OMAHA — It may have been Michael Phelps’s 27th birthday, but it was the sellout crowd of 14,335 at Omaha’s CenturyLink Center that got a treat on Saturday. In another head-to-head race with Ryan Lochte that delivered suspense and goosebumps are there two other athletes anywhere who so reliably deliver on their hype? Phelps won the Olympic trials 200-meter individual medley, touching the wall in a world’s best time of 1:54.84, nine one-hundredths of a second ahead of Lochte and nearly four seconds ahead of third-place Conor Dwyer. For those keeping score at home, that gives Phelps two close wins to Lochte’s one in their three head-to-head matchups here so far.
“It feels good to be back on that side,” said Phelps, who finished second when Lochte set the world record in the 200 IM at the World Championships in Shanghai last summer. “But I’m sure that’s not going to be the end of us going back and forth.”
As gutty as Phelps’ win was, there’s no question Lochte had the more impressive performance of the night. In the space of an hour he won the 200 backstroke, holding off a hard-charging Tyler Clary to win by less than half a second; he nearly beat Phelps in the 200 IM, and he qualified 6th for the finals of the 100 butterfly, an event he rarely contests. Even Phelps, who has had his share of overloaded schedules over the years, was impressed. “He’s tough,” he said. “You saw that tonight. He got up and raced three very challenging races and did them well.”
But not without cost. “Tonight was probably the most pain I’ve endured in a swimming competition,” said Lochte. “Going back-to-back-to-back was definitely hard, but I was up for the challenge. It’s something I’ve been training for the last four years so I knew I was able to do it.”
A significant part of Lochte’s training has been weight work, both the Strongman version, where he flips tractor tires, heaves beer kegs in the air and whips heavy ropes, and more traditional power circuits that include squats and Olympic lifts like cleans and snatches and jerks. “Basically everything is designed to make him a better jumper because jumping is highly correlated to better starts, better walls and a great streamlined dolphin kick,” says Matt Delancey, Lochte’s strength coach at Florida.
Lochte, who has no peers aside from Phelps as an underwater kicker, has made a signature of the third wall in 200 meter races. That’s where he explodes off the wall and dolphin kicks underwater for about 15 meters, usually popping up ahead of the field if he wasn’t there already. In the 200 backstroke, the third wall is where he caught Clary, who had been leading at the first two turns.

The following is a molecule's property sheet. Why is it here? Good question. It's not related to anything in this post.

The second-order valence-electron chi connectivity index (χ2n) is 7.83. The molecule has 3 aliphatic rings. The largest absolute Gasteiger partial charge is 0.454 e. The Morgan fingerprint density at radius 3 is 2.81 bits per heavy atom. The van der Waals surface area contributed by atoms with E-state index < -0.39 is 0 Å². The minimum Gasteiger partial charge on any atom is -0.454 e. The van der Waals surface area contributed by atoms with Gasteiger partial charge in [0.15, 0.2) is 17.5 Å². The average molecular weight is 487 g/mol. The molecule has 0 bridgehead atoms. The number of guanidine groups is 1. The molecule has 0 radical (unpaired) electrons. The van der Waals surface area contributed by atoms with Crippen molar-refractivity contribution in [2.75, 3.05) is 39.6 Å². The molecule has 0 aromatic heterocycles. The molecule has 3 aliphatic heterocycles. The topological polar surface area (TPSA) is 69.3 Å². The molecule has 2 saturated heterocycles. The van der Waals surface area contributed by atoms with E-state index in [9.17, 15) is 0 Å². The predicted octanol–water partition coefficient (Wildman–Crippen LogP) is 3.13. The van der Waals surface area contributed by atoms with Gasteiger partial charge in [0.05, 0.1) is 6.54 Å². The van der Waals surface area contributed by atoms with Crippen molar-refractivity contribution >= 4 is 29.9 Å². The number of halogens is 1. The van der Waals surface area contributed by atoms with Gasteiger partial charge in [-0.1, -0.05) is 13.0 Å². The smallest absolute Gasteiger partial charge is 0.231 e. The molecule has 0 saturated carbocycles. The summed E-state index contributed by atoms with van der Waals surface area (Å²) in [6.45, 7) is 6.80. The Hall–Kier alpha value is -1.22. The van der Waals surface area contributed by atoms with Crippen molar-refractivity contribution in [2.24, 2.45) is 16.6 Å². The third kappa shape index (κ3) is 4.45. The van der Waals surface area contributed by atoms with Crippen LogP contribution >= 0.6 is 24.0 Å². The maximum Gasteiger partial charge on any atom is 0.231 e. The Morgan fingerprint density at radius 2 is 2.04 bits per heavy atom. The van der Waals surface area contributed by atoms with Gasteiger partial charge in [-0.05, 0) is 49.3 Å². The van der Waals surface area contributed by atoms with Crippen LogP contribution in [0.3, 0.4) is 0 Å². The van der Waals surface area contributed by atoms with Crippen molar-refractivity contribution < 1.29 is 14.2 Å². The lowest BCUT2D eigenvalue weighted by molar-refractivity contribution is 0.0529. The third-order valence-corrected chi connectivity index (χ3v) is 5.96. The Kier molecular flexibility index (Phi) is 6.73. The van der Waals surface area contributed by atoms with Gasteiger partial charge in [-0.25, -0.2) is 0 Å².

“I think underwaters are all about pain tolerance,” says Delancey. “Think about holding your breath; it doesn’t feel good. You have to have a real huge lung capacity and you have to have a real considerable pain tolerance to swim, hold your breath that long underwater and then come up and still swim fast. That’s something Ryan has a lot of, the ability to endure. Of all the athletes I’ve ever seen or trained, Ryan is number one in pain tolerance.”
The 200 IM, coming so quickly after the 200 back, had to hurt. Showing no mercy for his still recovering rival, Phelps set a punishing pace in the butterfly leg. “I kind of used Ryan having the 200 back before,” said Phelps, looking not the least bit remorseful. “I set the pace early. I know the 200 back longcourse is really tough race, and it takes a lot out of your legs. I wanted to try to jump on it the first 100 and see what happened, but I think our backstroke we let off a little bit. We were playing the cat-and-mouse game again. The last lap we raced like crazy.”
Just like the 200 freestyle race earlier this week, the two matched strokes the whole way. Though Phelps led throughout, it was never by much: his cushion was .02 after the backstroke, .26 after the breaststroke and just .09 in the end, the closest men’s 200 IM finish in trials history. “I think you’re going to see some more races like that over the next few weeks,” said Phelps. “We kind of seem to like to play with each other, if one person goes, the other one goes.
Lochte’s decision to swim the 100 fly was surprising, especially given what else was on his plate Saturday evening. But it’s a boon to the crowd that will flock here Sunday night. The Phelps-Lochte showdown will continue for one more night. Though he qualified 6th, 1.12 seconds behind Phelps, the two-time Olympic champ and current world record holder, Lochte isn’t swimming the finals tomorrow as a lark. “I’m going up there to win it,” he said. “My legs will be a little bit rested and hopefully I can put a better show than I did tonight.” Read more […]